Catherine A. Marco
Cannabis use is increasing nationwide. Many states have legalized medical and recreational use of cannabis. This study was undertaken to identify any association between cannabis use and chronic pain among ED patients.
This was a prospective survey study of Emergency Department (ED) patients at Miami Valley Hospital, a level 1 trauma center in Dayton, Ohio conducted during June – August 2018. The survey included data regarding the frequency of cannabis use, chronic pain, and current mental illness.
Three hundred and sixty patients participated in this study. The majority of respondents were white (55%) or African American (42%). Participants reported a mean triage pain score of 7. Nearly 50% of participants suffered from chronic pain. Twenty-seven percent of participants reported cannabis use within the past month. Dividing cannabis use into 4 frequency categories (0 days use, 1-2 days use, 3-29 days use, and 30 days use), patients who used cannabis more frequently reported higher rates of depression, anxiety, and suicidal thoughts (p<0.01). Over 40% of daily cannabis users reported experiencing depression and over 50% reported feeling severely anxious. Patients experiencing chronic pain were not more likely to present with substance use. However, patients experiencing chronic pain were more likely to experience higher rates of depression, anxiety, and suicidal thoughts (p<0.001; Mann Whitney Wilcoxon two-tailed test).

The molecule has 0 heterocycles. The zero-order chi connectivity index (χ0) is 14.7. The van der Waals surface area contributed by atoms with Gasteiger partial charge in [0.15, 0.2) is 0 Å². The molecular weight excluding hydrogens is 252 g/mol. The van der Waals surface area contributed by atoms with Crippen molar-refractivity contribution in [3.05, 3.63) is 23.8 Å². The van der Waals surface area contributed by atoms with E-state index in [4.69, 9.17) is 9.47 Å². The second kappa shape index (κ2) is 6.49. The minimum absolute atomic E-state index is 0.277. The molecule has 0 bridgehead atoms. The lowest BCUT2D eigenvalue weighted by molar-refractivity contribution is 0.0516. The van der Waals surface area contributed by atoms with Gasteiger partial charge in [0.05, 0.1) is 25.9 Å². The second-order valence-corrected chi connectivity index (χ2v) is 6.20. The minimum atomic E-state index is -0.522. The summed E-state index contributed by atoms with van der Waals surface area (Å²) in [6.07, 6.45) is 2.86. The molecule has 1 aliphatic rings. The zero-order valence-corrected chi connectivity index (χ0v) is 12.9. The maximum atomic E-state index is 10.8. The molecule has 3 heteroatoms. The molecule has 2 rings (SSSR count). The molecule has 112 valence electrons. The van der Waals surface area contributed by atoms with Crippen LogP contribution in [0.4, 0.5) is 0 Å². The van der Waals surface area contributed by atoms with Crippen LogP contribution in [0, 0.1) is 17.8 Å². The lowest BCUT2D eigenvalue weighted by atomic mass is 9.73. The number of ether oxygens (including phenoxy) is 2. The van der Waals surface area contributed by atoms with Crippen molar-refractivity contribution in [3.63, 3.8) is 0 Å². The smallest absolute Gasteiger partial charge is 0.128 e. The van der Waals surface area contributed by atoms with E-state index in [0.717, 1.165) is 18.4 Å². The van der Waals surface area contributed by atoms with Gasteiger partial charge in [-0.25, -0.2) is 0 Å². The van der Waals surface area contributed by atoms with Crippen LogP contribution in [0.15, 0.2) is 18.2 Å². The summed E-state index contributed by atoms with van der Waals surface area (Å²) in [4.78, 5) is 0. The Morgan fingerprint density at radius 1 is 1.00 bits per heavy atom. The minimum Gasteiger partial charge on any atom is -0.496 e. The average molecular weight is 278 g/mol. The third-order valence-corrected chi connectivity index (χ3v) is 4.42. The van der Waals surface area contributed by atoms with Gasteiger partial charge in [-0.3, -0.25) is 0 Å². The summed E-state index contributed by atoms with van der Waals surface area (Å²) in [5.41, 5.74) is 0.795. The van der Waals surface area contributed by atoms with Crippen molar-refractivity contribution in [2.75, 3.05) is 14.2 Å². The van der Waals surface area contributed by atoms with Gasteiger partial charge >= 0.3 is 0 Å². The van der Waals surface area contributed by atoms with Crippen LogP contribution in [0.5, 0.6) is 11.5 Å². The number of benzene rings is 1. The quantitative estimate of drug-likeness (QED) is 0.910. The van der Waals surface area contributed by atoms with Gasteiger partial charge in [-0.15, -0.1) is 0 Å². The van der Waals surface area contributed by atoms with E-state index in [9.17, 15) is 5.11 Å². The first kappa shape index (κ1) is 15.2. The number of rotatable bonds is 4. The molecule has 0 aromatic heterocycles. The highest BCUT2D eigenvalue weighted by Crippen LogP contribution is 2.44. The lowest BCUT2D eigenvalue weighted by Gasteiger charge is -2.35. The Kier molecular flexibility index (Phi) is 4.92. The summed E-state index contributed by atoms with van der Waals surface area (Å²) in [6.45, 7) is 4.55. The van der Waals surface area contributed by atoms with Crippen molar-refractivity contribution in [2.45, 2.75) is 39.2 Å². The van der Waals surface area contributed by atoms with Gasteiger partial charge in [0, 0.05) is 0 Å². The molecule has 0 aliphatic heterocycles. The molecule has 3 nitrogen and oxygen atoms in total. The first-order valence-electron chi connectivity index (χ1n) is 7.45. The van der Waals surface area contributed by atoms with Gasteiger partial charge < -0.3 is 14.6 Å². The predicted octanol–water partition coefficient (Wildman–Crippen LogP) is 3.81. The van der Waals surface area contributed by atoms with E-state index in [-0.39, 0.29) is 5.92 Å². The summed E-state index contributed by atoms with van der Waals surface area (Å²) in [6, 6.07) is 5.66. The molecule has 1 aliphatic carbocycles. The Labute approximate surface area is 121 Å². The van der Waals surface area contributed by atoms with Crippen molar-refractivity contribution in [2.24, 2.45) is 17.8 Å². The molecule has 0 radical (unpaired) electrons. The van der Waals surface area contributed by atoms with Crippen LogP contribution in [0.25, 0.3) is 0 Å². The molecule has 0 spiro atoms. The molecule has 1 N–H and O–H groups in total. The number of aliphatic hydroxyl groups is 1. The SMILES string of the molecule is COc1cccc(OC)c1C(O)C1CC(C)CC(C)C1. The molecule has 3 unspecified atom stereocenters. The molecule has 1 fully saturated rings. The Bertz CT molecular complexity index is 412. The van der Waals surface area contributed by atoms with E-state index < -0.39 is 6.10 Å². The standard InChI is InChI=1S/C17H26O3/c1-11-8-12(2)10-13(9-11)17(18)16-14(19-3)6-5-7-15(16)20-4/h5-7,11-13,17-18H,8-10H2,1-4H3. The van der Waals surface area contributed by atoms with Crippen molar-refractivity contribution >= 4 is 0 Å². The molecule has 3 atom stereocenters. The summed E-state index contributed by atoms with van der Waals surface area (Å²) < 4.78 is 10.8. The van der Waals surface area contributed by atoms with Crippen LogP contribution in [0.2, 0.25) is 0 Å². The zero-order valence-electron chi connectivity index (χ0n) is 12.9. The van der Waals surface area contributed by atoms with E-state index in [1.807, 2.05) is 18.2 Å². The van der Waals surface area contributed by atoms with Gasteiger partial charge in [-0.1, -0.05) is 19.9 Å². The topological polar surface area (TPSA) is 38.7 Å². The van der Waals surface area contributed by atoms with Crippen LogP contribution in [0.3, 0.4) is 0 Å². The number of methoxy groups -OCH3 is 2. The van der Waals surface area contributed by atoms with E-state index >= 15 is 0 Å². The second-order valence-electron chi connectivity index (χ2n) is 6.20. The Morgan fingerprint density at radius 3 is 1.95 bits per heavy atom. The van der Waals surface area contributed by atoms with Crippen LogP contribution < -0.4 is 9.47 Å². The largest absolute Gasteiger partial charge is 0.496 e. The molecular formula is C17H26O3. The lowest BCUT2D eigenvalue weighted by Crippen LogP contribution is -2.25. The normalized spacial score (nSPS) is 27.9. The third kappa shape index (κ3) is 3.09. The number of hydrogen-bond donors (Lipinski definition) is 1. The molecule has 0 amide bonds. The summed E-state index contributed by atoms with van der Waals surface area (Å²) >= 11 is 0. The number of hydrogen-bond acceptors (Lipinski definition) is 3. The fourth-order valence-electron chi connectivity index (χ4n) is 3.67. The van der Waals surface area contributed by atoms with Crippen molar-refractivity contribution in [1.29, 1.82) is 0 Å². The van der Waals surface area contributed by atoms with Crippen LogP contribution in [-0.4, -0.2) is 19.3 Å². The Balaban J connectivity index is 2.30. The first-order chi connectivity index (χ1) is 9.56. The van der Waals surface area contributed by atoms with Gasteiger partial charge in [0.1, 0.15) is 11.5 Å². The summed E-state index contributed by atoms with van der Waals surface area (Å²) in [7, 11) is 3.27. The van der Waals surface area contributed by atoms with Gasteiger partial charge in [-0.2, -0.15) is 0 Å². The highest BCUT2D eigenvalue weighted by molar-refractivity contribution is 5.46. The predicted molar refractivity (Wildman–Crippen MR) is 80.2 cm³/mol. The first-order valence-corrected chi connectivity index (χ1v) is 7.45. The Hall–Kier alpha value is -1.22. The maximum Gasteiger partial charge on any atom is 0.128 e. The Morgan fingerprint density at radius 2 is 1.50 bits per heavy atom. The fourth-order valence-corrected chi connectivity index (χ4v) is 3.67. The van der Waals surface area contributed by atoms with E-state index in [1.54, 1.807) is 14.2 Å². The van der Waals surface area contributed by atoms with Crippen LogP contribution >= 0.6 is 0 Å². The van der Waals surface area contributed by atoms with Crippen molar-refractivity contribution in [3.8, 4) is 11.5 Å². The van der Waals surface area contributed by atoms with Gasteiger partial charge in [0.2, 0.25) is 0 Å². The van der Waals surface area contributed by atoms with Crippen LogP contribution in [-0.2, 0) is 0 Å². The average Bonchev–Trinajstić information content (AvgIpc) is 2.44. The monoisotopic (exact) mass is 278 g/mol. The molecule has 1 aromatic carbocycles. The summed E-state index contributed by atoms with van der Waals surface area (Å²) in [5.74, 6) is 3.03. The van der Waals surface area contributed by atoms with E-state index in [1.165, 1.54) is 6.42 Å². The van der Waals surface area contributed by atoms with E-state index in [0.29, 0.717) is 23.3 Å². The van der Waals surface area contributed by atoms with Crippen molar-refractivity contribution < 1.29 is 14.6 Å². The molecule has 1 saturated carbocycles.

Cannabis use was commonly reported in this patient population. The prevalence of mental illness was high. Cannabis use was associated with anxiety, depression, and suicidal thoughts. Participants with chronic pain were more likely to experience higher rates of depression, anxiety, and suicidal thoughts.
Detherage, J. (2019). Cannabis Use and Association with Pain, Anxiety, and Depression Among Emergency Department Patients. Wright State University. Dayton, Ohio.